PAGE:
Market Day

Despite the fact that we’ve gone a month with almost no rain (3/4 inch in all of May) the White Flint gardens are doing well. Yields are down in the spring gardens but they’re still providing in abundance. We’re a month behind on our summer gardens now, but it looks like the drip irrigation system is going to save the day.

Yesterday was market day.  That means we spent all day Friday harvesting and preparing the produce (5 am to 9 pm), then were up at 4:30 yesterday morning to take it to the market.

We had plenty to offer:   turnips, dinosaur kale, Red Russian kale, Siberian kale, wood sorrel, Asian greens (mizuna, Tokyo Bekana, senposai, tatsoi, yukina savoy, komatsuna and our stir fry mix), collard greens, broccoli, arugula, freshly cut herbs (dill, oregano and lemon balm), eggs, spring onions (white and yellow), beets, Swiss chard, our gourmet lettuce salad mix (6 baby lettuces), green and red leaf head lettuce, Romaine lettuce, sausage, homemade granola and plants (cherry tomatoes, ornamental peppers and herbs).  

We couldn't fit it all on the sign.

We couldn’t fit it all on the sign.

It’s encouraging to see our community stepping up and getting on board with the food movement.  The parking lot at Food Lion is still full and there are still way too few people buying their food locally, but the food rebels (to borrow a term from EllaDee) are increasing.  We sold nearly everything we took to market yesterday. We’re getting repeat visits from folks who were first time customers the week before.  People are daring to try new things. People are discovering how good food is supposed to taste.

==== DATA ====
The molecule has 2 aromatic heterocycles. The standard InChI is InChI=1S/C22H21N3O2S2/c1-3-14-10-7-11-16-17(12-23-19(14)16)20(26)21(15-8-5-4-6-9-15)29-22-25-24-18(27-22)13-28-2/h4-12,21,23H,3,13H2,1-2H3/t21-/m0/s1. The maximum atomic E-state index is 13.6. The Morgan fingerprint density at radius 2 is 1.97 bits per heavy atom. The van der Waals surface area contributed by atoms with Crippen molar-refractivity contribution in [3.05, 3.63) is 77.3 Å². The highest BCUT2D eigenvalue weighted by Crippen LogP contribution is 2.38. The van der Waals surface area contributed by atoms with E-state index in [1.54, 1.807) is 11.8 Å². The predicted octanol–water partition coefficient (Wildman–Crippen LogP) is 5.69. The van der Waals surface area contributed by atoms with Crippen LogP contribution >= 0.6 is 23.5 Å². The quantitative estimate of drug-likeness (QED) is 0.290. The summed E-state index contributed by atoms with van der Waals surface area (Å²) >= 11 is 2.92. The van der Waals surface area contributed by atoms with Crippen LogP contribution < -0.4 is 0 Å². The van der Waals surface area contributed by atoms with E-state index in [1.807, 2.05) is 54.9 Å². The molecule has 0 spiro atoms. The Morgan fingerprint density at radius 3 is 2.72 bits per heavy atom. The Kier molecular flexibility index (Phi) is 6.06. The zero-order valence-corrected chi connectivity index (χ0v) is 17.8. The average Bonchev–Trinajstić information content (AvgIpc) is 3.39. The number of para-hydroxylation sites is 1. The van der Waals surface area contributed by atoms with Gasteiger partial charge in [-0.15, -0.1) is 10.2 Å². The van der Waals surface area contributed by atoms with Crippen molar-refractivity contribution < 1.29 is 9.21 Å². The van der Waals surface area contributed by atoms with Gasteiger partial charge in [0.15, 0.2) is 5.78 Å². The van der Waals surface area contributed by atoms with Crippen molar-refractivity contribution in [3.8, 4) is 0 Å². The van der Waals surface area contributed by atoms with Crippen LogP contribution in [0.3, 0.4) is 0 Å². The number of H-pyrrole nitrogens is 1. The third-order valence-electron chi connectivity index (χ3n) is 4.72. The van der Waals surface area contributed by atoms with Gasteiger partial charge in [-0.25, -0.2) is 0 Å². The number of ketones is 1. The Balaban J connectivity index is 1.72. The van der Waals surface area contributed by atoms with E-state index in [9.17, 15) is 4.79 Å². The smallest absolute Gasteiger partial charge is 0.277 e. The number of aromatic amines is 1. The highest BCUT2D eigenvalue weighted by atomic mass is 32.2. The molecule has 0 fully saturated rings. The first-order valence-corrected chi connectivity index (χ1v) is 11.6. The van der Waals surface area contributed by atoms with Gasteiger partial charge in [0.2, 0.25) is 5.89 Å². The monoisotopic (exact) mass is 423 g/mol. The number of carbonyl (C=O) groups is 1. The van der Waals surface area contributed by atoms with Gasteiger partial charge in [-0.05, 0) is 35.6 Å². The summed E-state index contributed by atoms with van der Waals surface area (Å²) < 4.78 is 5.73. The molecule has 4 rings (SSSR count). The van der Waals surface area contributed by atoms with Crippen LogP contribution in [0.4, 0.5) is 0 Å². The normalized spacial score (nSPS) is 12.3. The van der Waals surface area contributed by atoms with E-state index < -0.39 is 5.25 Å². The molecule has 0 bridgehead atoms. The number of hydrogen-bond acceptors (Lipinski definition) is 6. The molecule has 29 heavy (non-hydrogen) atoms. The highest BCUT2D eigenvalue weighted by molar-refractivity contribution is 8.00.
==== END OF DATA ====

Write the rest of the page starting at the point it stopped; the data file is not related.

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We’re getting the kind of feedback that makes those long hard days feel worthwhile.

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35 comments on “Market Day

  1. Sue says:

    How wonderful to hear stories of people discovering the joys of eating good food. And many thanks to all of you that provide that.
    We’ve had the opposite of you (and totally opposite of our normal!)—we’ve had over 5 inches of rain this month–double (and then some!) of what we usually get. Strange strange weather patterns.

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    • Bill says:

      It’s the last day of May, and still no rain. I’m sure we’ve had one of the driest Mays ever, since we darn near had the driest May possible. Maybe June will be kinder. 🙂

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  2. BeeHappee says: